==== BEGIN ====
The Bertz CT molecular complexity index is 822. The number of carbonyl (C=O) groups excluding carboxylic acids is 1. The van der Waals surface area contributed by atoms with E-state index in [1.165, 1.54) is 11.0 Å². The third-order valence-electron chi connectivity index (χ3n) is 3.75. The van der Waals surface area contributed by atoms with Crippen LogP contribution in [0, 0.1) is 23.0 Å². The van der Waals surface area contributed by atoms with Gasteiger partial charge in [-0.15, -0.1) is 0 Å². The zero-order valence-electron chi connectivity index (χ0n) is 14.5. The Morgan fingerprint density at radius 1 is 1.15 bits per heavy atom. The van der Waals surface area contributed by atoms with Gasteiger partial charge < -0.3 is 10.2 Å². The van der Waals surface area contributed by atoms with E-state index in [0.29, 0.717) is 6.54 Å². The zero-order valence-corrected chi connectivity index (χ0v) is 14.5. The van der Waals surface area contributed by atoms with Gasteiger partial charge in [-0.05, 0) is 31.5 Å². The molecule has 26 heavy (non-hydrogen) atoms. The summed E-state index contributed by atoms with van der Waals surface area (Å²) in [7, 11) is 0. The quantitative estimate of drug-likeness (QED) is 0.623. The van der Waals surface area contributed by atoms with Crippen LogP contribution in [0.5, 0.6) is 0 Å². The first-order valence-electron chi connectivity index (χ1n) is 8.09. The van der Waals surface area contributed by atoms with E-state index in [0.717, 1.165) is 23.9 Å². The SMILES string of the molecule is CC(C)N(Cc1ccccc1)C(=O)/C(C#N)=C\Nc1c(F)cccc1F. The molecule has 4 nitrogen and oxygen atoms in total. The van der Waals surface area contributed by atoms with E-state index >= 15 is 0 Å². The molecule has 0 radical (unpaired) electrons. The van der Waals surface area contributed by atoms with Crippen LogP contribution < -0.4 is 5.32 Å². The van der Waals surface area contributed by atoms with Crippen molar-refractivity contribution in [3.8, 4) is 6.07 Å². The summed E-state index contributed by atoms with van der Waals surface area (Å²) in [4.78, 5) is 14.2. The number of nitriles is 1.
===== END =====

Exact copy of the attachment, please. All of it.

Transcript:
The Bertz CT molecular complexity index is 822. The number of carbonyl (C=O) groups excluding carboxylic acids is 1. The van der Waals surface area contributed by atoms with E-state index in [1.165, 1.54) is 11.0 Å². The third-order valence-electron chi connectivity index (χ3n) is 3.75. The van der Waals surface area contributed by atoms with Crippen LogP contribution in [0, 0.1) is 23.0 Å². The van der Waals surface area contributed by atoms with Gasteiger partial charge in [-0.15, -0.1) is 0 Å². The zero-order valence-electron chi connectivity index (χ0n) is 14.5. The Morgan fingerprint density at radius 1 is 1.15 bits per heavy atom. The van der Waals surface area contributed by atoms with Gasteiger partial charge < -0.3 is 10.2 Å². The van der Waals surface area contributed by atoms with E-state index in [0.29, 0.717) is 6.54 Å². The zero-order valence-corrected chi connectivity index (χ0v) is 14.5. The van der Waals surface area contributed by atoms with Gasteiger partial charge in [-0.05, 0) is 31.5 Å². The molecule has 26 heavy (non-hydrogen) atoms. The summed E-state index contributed by atoms with van der Waals surface area (Å²) in [7, 11) is 0. The quantitative estimate of drug-likeness (QED) is 0.623. The van der Waals surface area contributed by atoms with Crippen LogP contribution in [0.5, 0.6) is 0 Å². The first-order valence-electron chi connectivity index (χ1n) is 8.09. The van der Waals surface area contributed by atoms with E-state index in [0.717, 1.165) is 23.9 Å². The SMILES string of the molecule is CC(C)N(Cc1ccccc1)C(=O)/C(C#N)=C\Nc1c(F)cccc1F. The molecule has 4 nitrogen and oxygen atoms in total. The van der Waals surface area contributed by atoms with E-state index >= 15 is 0 Å². The molecule has 0 radical (unpaired) electrons. The van der Waals surface area contributed by atoms with Crippen LogP contribution < -0.4 is 5.32 Å². The van der Waals surface area contributed by atoms with Crippen molar-refractivity contribution in [3.8, 4) is 6.07 Å². The summed E-state index contributed by atoms with van der Waals surface area (Å²) in [4.78, 5) is 14.2. The number of nitriles is 1.